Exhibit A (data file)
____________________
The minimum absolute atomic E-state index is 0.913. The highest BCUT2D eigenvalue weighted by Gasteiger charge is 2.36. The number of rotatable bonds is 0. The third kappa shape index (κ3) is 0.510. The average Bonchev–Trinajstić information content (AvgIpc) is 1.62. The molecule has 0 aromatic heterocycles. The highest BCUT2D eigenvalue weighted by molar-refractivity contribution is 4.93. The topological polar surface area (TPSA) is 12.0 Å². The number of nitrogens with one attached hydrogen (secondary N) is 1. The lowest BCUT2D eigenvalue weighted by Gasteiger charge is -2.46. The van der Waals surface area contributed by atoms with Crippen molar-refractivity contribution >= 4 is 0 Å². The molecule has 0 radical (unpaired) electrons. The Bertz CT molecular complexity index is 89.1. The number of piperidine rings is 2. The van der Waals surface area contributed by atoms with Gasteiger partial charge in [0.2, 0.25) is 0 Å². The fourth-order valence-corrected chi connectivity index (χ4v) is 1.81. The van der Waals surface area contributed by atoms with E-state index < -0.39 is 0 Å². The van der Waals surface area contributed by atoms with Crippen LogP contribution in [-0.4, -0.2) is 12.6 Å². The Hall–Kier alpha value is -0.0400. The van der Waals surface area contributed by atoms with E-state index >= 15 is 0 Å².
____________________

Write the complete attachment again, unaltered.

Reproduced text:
The minimum absolute atomic E-state index is 0.913. The highest BCUT2D eigenvalue weighted by Gasteiger charge is 2.36. The number of rotatable bonds is 0. The third kappa shape index (κ3) is 0.510. The average Bonchev–Trinajstić information content (AvgIpc) is 1.62. The molecule has 0 aromatic heterocycles. The highest BCUT2D eigenvalue weighted by molar-refractivity contribution is 4.93. The topological polar surface area (TPSA) is 12.0 Å². The number of nitrogens with one attached hydrogen (secondary N) is 1. The lowest BCUT2D eigenvalue weighted by Gasteiger charge is -2.46. The van der Waals surface area contributed by atoms with Crippen molar-refractivity contribution >= 4 is 0 Å². The molecule has 0 radical (unpaired) electrons. The Bertz CT molecular complexity index is 89.1. The number of piperidine rings is 2. The van der Waals surface area contributed by atoms with Gasteiger partial charge in [0.2, 0.25) is 0 Å². The fourth-order valence-corrected chi connectivity index (χ4v) is 1.81. The van der Waals surface area contributed by atoms with E-state index < -0.39 is 0 Å². The van der Waals surface area contributed by atoms with Crippen LogP contribution in [-0.4, -0.2) is 12.6 Å². The Hall–Kier alpha value is -0.0400. The van der Waals surface area contributed by atoms with E-state index >= 15 is 0 Å².